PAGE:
There was plenty of optimism expressed at the inaugural meeting of the EU Smart Exploration project hosted on 15-17 January by lead organization Uppsala University, Sweden. This was the first occasion for representatives of the 27 European partner organizations including EAGE to get together to consider the next steps in the project’s mission.
Funded by the European Commission Horizon 2020 programme, the goal is to identify and support innovative new solutions for the sustainable production of raw materials and exploration technologies. The project consists of a research and application team supported by a group of technologically advanced small and medium-size enterprises (SMEs) associated with the mining industry as well as civil and professional societies such as EAGE.
Presenting the way forward, Prof Alireza Malehmir, project coordinator from Uppsala University Department of Earth Sciences, said: ‘We are ambitious and well-equipped with a great motivated team of professionals.’ Nikos Arvanitidis from the Geological Survey of Sweden told the gathering that ‘the journey towards the location of new exploitable mineral resources begins. Smart phones, smart TVs, smart techs: they all need and rely on smart exploration.’
One of the advantages of Smart Exploration, according to Joao Carvalho (LNEG, Portugal), was that ‘it brings side by side mining companies and state-of-the-art research, a combination that has proved to be successful in other parts of the world. Another impact of the project is its strong focus on environmentally safe mining exploration techniques and its dissemination across populations, contributing to the general public acceptance of mining activities.’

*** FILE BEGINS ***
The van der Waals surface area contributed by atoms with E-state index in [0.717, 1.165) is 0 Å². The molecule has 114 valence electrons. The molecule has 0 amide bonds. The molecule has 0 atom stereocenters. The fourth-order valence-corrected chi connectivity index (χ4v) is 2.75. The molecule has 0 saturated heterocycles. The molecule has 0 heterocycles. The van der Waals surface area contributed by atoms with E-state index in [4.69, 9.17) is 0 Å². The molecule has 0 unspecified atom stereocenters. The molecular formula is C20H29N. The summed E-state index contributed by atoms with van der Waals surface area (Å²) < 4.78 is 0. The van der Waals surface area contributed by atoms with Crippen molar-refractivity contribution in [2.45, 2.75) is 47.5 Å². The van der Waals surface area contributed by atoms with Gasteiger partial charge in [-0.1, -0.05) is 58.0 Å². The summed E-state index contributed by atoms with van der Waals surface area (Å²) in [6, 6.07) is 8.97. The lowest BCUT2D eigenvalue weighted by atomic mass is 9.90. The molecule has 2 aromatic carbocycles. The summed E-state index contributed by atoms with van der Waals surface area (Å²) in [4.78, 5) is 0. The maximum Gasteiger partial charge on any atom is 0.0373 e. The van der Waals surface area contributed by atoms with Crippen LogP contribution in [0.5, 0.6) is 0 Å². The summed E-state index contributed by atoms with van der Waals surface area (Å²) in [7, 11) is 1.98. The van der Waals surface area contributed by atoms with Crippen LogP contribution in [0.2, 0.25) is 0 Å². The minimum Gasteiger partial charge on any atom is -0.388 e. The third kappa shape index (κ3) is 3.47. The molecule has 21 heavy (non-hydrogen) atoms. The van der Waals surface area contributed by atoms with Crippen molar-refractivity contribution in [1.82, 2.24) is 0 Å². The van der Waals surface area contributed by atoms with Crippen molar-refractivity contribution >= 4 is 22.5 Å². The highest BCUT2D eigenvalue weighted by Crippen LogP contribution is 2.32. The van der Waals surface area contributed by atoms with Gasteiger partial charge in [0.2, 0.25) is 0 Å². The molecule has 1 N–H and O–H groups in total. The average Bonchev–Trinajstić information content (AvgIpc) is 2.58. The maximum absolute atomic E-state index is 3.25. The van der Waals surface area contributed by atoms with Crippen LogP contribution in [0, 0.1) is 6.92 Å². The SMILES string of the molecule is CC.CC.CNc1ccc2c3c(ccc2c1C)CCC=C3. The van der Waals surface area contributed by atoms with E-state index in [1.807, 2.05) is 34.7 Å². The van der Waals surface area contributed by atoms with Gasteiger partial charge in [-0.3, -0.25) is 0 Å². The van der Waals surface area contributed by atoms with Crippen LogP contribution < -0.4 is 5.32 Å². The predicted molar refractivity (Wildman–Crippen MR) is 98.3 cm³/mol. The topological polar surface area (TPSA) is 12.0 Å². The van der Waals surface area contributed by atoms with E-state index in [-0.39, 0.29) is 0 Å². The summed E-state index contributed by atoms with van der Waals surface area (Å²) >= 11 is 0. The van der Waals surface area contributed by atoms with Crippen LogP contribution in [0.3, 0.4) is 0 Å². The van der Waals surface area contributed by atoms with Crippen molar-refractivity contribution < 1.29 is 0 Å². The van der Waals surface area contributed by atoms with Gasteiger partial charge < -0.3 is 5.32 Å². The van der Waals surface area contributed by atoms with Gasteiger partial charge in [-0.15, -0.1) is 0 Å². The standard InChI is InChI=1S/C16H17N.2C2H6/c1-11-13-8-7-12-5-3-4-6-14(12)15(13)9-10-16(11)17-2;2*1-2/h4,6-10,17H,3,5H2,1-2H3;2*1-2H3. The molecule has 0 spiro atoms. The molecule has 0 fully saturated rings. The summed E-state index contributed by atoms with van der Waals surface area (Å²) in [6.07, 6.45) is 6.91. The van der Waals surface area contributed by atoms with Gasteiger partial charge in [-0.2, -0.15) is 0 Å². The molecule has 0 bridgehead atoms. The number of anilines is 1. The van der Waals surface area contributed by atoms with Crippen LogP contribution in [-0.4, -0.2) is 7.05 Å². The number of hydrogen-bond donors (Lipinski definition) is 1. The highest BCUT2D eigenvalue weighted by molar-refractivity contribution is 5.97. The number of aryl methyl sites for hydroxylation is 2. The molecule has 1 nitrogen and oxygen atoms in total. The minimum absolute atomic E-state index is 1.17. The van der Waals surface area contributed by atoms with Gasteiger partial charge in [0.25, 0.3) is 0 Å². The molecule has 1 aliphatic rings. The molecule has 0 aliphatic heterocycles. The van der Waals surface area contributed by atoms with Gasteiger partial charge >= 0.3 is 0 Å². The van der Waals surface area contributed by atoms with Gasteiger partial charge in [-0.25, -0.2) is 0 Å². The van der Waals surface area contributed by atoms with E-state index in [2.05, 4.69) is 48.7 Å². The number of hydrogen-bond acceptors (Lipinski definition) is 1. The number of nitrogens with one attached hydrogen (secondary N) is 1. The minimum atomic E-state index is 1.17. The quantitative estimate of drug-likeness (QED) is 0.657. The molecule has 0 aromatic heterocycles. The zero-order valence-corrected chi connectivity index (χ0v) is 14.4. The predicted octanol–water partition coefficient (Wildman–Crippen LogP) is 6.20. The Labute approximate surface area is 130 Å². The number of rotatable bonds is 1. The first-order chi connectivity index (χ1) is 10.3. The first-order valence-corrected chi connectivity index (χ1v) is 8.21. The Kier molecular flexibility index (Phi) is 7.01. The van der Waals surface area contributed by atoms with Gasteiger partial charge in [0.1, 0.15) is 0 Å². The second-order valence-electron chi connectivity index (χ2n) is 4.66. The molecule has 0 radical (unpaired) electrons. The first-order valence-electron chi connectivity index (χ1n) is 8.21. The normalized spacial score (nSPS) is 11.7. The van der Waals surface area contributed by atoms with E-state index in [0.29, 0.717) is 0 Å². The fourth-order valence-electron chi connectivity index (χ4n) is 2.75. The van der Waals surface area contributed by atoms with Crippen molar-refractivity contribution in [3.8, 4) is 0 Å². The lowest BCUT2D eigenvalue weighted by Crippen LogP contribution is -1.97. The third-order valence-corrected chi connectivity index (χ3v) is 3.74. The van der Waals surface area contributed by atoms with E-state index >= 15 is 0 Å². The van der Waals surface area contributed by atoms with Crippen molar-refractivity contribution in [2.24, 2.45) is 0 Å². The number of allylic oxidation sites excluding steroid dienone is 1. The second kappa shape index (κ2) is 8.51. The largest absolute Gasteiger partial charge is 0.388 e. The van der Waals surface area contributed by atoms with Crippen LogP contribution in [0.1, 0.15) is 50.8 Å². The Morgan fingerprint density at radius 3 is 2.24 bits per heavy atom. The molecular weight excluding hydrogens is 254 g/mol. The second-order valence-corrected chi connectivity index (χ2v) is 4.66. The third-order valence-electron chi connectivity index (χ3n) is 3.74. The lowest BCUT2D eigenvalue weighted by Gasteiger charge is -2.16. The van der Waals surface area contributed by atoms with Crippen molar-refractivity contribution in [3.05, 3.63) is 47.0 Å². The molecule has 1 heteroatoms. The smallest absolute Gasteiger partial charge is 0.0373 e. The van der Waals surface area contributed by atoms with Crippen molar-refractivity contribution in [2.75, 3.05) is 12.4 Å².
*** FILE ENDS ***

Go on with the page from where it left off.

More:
An example of how Smart Exploration might benefit mining was provided by Paul Marsden, managing director, Nordic Iron Ore. He described the project as a massive step forward for European utilization of natural resources providing a gateway to minimize intrusive exploration techniques and help reduce development time and costs. His company would benefit from the improved training/knowledge of advanced exploration techniques and local communities should potentially experience less impact from the exploration phase.
For EAGE, one of the project’s partners, Smart Exploration is an exciting departure in its service to members and the geosciences community. Marcel van Loon, EAGE Executive Director, said: ‘EAGE’s role is to ensure the results are communicated to partners and stakeholders and to strengthen cooperation between all project participants. With its significant membership base and access to the world’s leading geoscience and engineering network, EAGE is very well placed to use its existing resources to promote the goals and objectives of the Smart Exploration project.’
**This article first appeared in First Break in March 2018.